“Eliza Wharton” was the heroine of Hannah Webster Foster’s 1797 best-selling novel, The Coquette, loosely based on a New England scandal of the previous decade involving Elizabeth Whitman, the daughter of a well-known minister in Hartford, Connecticut. The novel’s heroine, likewise a minister’s daughter, spurns the advances of a rather staid minister, only to succumb to the seductive wiles of a well-known rake, fall pregnant, and flee her parents’ home for Danvers, Massachusetts, where she eventually dies after delivering a stillborn child. Readers who might have been expected to condemn the fallen woman instead sympathized with her.

Why exactly the name Eliza Wharton was chosen for the bay mare, we can’t be sure: was the novel a particular favorite of her owner, Thomas Doswell of Virginia, or his wife, Susan Brown Christian? Did the horse remind them of the novel’s well-bred and refined heroine? Or was there a bawdier reason, suggesting both the horse and the novel’s heroine were “fast”? Regardless, the horse serves as a marker of the novel’s saturation in the American imaginary. It is unlikely that anyone who read its name in a newspaper of the 1830s did not immediately grasp the association.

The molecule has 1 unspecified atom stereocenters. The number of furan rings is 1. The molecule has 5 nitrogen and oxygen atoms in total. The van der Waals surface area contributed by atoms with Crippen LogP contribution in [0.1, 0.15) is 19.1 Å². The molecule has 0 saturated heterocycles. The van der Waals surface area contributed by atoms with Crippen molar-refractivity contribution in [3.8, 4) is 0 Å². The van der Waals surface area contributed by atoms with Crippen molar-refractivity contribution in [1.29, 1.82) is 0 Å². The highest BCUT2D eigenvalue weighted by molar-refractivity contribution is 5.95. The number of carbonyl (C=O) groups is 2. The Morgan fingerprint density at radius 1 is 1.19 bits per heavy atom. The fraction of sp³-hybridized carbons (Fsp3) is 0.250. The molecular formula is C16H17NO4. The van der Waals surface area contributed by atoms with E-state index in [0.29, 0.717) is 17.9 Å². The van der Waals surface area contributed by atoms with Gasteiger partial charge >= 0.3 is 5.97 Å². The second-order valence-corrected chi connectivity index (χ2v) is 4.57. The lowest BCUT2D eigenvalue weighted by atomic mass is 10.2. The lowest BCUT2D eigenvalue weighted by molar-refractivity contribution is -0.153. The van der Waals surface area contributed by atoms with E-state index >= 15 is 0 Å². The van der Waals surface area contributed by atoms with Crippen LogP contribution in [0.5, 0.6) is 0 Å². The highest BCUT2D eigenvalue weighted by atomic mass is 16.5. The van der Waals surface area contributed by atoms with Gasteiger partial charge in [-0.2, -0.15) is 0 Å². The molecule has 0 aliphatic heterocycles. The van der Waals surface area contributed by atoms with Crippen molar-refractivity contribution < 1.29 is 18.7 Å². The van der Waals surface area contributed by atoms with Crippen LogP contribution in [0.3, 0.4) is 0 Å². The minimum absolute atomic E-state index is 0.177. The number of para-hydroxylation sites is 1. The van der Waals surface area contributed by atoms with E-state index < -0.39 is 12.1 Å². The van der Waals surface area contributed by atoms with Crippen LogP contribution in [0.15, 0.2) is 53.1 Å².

Bay Mares, Coquettes, and Plumage: Naming and Novel Celebrity


Frontiersman or Southern Gentleman? Newspaper Coverage of Andrew Jackson during the 1828 Presidential Campaign

During the 1828 presidential election, Andrew Jackson came under attack for a number of reasons: his violent temper, his execution of U.S. militia and foreign nationals during the 1810s, and even the questionable circumstances of his marriage to his wife, Rachel. Often overlooked was the question about Jackson’s southern identity. During the final six months of the 1828 campaign, newspapers across the nation were filled with attacks and counterattacks about whether Jackson fit the expectations of a southern planter.